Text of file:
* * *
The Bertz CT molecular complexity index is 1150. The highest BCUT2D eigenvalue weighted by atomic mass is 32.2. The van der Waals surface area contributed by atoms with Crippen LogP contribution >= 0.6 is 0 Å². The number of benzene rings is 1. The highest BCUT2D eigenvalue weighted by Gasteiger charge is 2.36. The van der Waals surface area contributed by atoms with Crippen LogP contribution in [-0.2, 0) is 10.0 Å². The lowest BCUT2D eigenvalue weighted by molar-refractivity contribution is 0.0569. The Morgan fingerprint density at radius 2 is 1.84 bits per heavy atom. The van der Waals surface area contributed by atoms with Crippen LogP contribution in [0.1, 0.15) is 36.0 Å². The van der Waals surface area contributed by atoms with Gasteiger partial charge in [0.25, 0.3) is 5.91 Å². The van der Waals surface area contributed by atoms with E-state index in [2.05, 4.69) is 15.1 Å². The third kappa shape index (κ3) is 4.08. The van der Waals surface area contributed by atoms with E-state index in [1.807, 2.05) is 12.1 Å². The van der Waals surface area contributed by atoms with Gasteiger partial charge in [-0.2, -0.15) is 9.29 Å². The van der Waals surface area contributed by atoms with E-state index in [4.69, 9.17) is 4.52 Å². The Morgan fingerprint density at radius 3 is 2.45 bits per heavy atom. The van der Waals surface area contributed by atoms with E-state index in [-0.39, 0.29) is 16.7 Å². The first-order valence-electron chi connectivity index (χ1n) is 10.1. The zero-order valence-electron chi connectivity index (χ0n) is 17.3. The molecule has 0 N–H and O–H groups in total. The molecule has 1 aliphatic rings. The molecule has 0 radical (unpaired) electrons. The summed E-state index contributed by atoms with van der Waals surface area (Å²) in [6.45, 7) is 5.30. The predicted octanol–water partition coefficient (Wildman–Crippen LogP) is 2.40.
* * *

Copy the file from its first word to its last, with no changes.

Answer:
The Bertz CT molecular complexity index is 1150. The highest BCUT2D eigenvalue weighted by atomic mass is 32.2. The van der Waals surface area contributed by atoms with Crippen LogP contribution >= 0.6 is 0 Å². The number of benzene rings is 1. The highest BCUT2D eigenvalue weighted by Gasteiger charge is 2.36. The van der Waals surface area contributed by atoms with Crippen LogP contribution in [-0.2, 0) is 10.0 Å². The lowest BCUT2D eigenvalue weighted by molar-refractivity contribution is 0.0569. The Morgan fingerprint density at radius 2 is 1.84 bits per heavy atom. The van der Waals surface area contributed by atoms with Crippen LogP contribution in [0.1, 0.15) is 36.0 Å². The van der Waals surface area contributed by atoms with Gasteiger partial charge in [0.25, 0.3) is 5.91 Å². The van der Waals surface area contributed by atoms with E-state index in [2.05, 4.69) is 15.1 Å². The third kappa shape index (κ3) is 4.08. The van der Waals surface area contributed by atoms with E-state index in [1.807, 2.05) is 12.1 Å². The van der Waals surface area contributed by atoms with Gasteiger partial charge in [-0.2, -0.15) is 9.29 Å². The van der Waals surface area contributed by atoms with E-state index in [4.69, 9.17) is 4.52 Å². The Morgan fingerprint density at radius 3 is 2.45 bits per heavy atom. The van der Waals surface area contributed by atoms with E-state index in [-0.39, 0.29) is 16.7 Å². The first-order valence-electron chi connectivity index (χ1n) is 10.1. The zero-order valence-electron chi connectivity index (χ0n) is 17.3. The molecule has 0 N–H and O–H groups in total. The molecule has 1 aliphatic rings. The molecule has 0 radical (unpaired) electrons. The summed E-state index contributed by atoms with van der Waals surface area (Å²) in [6.45, 7) is 5.30. The predicted octanol–water partition coefficient (Wildman–Crippen LogP) is 2.40.